We needed to keep pushing on Everton, a second goal would have been nice but, unfortunately, the lead lasted for just six minutes or so. Anthony Gordon got into our box on the right and went down in a challenge from Ashley Westwood. Dean clearly looked for help from his assistant on that side; the assistant said penalty. It’s soft in my view, probably one that is not given more than it is but there was no way Darren England on VAR would have considered overturning it. Richarlison stepped up with his stop/start run up and sent Nick Pope the wrong way.
Everton seemed to gain control for a while after the equaliser although they didn’t threaten our goal too often other than one effort which Pope saved. Then disaster struck although it wasn’t immediate. Vitalii Mykolenko went down in the box as he tried to get past Lennon. He wanted a penalty but Dean said no. Now I really don’t understand VAR. Yes, Lennon did make contact and as such it was a penalty, but they keep telling us VAR isn’t there to referee games, that a decision like this will only be changed if it is a clear and obvious error by the referee. However, England suggested Dean go over to the monitor and from that moment you knew what was coming and Richarlison repeated his previous penalty to give Everton the lead.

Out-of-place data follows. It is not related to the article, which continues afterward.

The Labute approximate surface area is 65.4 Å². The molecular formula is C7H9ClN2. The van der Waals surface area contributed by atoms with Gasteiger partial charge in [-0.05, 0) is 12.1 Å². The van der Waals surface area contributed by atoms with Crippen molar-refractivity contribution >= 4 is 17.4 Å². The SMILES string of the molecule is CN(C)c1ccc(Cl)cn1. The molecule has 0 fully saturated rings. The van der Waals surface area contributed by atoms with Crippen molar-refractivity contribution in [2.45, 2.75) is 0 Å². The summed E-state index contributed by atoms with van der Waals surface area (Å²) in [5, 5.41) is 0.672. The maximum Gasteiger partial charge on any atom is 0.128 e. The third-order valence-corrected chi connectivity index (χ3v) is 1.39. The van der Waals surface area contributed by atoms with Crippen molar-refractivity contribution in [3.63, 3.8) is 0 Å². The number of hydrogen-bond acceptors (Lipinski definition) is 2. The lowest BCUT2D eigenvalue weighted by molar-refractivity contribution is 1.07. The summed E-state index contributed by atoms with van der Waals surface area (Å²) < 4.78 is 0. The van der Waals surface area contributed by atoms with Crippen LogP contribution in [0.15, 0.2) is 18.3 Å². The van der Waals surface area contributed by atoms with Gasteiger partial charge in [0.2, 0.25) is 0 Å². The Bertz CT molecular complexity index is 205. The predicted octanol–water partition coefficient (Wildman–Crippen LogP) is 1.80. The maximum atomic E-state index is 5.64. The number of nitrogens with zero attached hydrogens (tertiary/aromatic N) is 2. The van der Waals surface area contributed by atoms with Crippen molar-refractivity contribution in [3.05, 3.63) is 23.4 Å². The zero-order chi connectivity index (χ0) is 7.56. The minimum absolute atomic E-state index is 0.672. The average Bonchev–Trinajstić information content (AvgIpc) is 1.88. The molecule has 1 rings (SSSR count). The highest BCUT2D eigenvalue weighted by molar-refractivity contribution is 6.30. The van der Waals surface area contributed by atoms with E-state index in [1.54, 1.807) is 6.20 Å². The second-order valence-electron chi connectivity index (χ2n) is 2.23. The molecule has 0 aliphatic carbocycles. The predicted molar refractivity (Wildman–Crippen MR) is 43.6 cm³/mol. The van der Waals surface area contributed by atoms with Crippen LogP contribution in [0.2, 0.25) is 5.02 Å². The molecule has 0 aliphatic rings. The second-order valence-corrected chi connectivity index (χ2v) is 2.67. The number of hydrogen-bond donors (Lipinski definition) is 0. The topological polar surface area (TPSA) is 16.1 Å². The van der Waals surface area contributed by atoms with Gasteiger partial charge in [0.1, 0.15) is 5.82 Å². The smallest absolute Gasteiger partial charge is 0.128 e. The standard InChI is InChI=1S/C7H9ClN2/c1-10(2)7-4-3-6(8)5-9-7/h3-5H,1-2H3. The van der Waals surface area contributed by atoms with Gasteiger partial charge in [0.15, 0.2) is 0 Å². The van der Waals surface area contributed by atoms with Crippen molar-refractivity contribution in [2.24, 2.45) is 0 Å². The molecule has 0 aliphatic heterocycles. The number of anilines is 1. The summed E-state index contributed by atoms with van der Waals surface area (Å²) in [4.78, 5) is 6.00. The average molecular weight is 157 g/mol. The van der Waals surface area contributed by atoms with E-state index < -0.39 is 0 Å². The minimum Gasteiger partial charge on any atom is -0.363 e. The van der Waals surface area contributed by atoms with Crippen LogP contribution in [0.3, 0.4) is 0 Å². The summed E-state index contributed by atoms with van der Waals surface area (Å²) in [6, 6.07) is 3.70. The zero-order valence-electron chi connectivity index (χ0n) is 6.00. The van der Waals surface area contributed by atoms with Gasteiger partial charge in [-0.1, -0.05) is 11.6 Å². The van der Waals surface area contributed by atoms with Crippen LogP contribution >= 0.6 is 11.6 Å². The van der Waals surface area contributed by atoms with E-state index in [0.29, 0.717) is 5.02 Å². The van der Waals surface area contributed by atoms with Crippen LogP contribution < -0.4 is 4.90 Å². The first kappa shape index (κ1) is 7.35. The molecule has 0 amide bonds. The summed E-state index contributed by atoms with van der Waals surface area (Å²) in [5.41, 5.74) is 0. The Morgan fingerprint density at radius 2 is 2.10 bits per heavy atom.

It was hard to take but we made every effort to get back level before the break, winning a number of corners. They came to nothing and it was Everton who led as we went in for the break.
That had been a real downer having gone in front. Defeat here was going to make it very difficult for us to get close to avoiding the drop. We needed a good second half, we desperately needed a good second half.
It all comes from an Everton clearance that finds Tarkowski on the left hand side. His touch isn’t the best but then he does unbelievably well on the left hand touchline to hold off Dominic Calvert-Lewin before turning superbly to push the ball forward for Taylor. Taylor goes past Jonjoe Kenny and makes his run forward. He looked as though he might have taken a touch too many but he got it spot on, got to the line and pulled it back for Jay, who had found himself space, to hammer home.